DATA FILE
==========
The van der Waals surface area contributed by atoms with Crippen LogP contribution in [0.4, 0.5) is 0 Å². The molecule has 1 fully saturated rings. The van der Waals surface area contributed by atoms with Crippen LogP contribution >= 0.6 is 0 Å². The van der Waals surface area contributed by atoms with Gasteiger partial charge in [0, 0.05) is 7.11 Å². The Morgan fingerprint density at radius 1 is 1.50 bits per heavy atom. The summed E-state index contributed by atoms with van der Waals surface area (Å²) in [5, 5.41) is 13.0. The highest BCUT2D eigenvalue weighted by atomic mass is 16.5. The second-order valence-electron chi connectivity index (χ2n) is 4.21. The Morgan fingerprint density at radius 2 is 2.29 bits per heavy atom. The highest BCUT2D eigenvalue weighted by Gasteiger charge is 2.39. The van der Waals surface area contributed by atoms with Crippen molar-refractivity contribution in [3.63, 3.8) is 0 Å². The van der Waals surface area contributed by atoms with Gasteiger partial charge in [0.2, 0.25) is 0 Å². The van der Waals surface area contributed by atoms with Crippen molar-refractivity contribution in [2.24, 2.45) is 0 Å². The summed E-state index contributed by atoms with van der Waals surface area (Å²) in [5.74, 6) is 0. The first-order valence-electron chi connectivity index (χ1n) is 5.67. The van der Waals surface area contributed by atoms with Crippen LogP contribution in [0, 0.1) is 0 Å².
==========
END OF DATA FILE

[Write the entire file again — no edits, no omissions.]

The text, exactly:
The van der Waals surface area contributed by atoms with Crippen LogP contribution in [0.4, 0.5) is 0 Å². The molecule has 1 fully saturated rings. The van der Waals surface area contributed by atoms with Crippen LogP contribution >= 0.6 is 0 Å². The van der Waals surface area contributed by atoms with Gasteiger partial charge in [0, 0.05) is 7.11 Å². The Morgan fingerprint density at radius 1 is 1.50 bits per heavy atom. The summed E-state index contributed by atoms with van der Waals surface area (Å²) in [5, 5.41) is 13.0. The highest BCUT2D eigenvalue weighted by atomic mass is 16.5. The second-order valence-electron chi connectivity index (χ2n) is 4.21. The Morgan fingerprint density at radius 2 is 2.29 bits per heavy atom. The highest BCUT2D eigenvalue weighted by Gasteiger charge is 2.39. The van der Waals surface area contributed by atoms with Crippen molar-refractivity contribution in [3.63, 3.8) is 0 Å². The van der Waals surface area contributed by atoms with Gasteiger partial charge in [0.2, 0.25) is 0 Å². The van der Waals surface area contributed by atoms with Crippen molar-refractivity contribution in [2.24, 2.45) is 0 Å². The summed E-state index contributed by atoms with van der Waals surface area (Å²) in [5.74, 6) is 0. The first-order valence-electron chi connectivity index (χ1n) is 5.67. The van der Waals surface area contributed by atoms with Crippen LogP contribution in [0, 0.1) is 0 Å².